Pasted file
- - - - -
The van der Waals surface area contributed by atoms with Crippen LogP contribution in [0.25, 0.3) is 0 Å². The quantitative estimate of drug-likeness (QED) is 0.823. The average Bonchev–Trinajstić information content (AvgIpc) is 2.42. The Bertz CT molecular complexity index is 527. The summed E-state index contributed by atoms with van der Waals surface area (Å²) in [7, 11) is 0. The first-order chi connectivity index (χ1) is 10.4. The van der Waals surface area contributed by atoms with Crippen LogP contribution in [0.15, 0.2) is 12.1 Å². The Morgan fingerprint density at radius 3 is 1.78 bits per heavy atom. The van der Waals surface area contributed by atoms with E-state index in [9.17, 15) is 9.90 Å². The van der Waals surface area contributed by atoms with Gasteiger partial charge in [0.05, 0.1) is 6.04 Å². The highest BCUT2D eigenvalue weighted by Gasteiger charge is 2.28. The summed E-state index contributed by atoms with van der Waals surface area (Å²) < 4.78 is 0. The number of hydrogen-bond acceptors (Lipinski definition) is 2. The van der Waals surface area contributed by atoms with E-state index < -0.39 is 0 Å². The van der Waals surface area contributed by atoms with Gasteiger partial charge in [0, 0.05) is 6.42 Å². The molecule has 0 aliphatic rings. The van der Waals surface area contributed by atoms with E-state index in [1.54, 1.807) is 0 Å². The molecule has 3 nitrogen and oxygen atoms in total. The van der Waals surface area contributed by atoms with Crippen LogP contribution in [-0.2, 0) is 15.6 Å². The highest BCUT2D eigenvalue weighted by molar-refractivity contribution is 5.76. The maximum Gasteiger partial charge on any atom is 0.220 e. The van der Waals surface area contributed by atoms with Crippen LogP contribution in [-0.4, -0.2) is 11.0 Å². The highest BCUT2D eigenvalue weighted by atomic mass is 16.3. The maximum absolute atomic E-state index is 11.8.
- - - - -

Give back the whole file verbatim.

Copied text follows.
The van der Waals surface area contributed by atoms with Crippen LogP contribution in [0.25, 0.3) is 0 Å². The quantitative estimate of drug-likeness (QED) is 0.823. The average Bonchev–Trinajstić information content (AvgIpc) is 2.42. The Bertz CT molecular complexity index is 527. The summed E-state index contributed by atoms with van der Waals surface area (Å²) in [7, 11) is 0. The first-order chi connectivity index (χ1) is 10.4. The van der Waals surface area contributed by atoms with Crippen LogP contribution in [0.15, 0.2) is 12.1 Å². The Morgan fingerprint density at radius 3 is 1.78 bits per heavy atom. The van der Waals surface area contributed by atoms with E-state index in [9.17, 15) is 9.90 Å². The van der Waals surface area contributed by atoms with Gasteiger partial charge in [0.05, 0.1) is 6.04 Å². The highest BCUT2D eigenvalue weighted by Gasteiger charge is 2.28. The summed E-state index contributed by atoms with van der Waals surface area (Å²) < 4.78 is 0. The number of hydrogen-bond acceptors (Lipinski definition) is 2. The van der Waals surface area contributed by atoms with E-state index < -0.39 is 0 Å². The van der Waals surface area contributed by atoms with Gasteiger partial charge in [0, 0.05) is 6.42 Å². The molecule has 0 aliphatic rings. The van der Waals surface area contributed by atoms with E-state index in [1.54, 1.807) is 0 Å². The molecule has 3 nitrogen and oxygen atoms in total. The van der Waals surface area contributed by atoms with Crippen LogP contribution in [-0.2, 0) is 15.6 Å². The highest BCUT2D eigenvalue weighted by molar-refractivity contribution is 5.76. The maximum Gasteiger partial charge on any atom is 0.220 e. The van der Waals surface area contributed by atoms with Crippen LogP contribution in [-0.4, -0.2) is 11.0 Å². The highest BCUT2D eigenvalue weighted by atomic mass is 16.3. The maximum absolute atomic E-state index is 11.8.